What’s the most Atlanta street?

Edgewood vs. Moreland

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Edgewood Avenue Atlanta

This story is part of Atlanta magazine’s Streets Issue—a block-by-block exploration of our city and the stories it tells. Find the entire package here.

Edgewood Avenue: Where our perpetual conundrums remain

From the symbols of the city to the scene that drives the culture, perhaps no street balances Old Atlanta and New Atlanta quite like Edgewood Avenue.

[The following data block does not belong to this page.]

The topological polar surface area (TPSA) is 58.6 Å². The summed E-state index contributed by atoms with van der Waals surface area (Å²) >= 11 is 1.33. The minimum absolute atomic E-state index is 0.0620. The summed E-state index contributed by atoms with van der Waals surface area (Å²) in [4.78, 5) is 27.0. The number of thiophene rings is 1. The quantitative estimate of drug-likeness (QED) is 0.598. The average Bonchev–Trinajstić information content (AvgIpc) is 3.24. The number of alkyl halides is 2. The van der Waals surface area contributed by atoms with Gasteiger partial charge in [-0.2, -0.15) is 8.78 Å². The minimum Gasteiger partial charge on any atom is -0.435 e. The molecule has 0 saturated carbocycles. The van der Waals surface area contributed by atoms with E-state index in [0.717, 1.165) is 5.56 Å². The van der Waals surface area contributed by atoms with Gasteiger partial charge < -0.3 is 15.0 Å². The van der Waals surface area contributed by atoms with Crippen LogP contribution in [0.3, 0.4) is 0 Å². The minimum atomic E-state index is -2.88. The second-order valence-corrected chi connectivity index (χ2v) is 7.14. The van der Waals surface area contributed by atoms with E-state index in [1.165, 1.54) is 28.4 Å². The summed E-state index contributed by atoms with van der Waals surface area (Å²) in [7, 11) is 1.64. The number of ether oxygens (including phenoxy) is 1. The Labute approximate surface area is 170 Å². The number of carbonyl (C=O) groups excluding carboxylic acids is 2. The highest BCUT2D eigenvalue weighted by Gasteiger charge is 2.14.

Edgewood begins downtown at the original Five Points—the intersection with Marietta, Decatur, and Peachtree streets, just beneath the iconic red sign marking the spot where, in 1886 at Jacob’s Pharmacy, customers got their first taste of a fizzy beverage that would help put Atlanta on the map: Coca-Cola. East from here, passing the Sweet Auburn Curb Market along the Atlanta Streetcar tracks and crossing underneath the I-75/85 overpass, there’s a sense of a gritty, burgeoning Atlanta that’s currently finding, refining, and reminding itself what it used to be—and what it could be.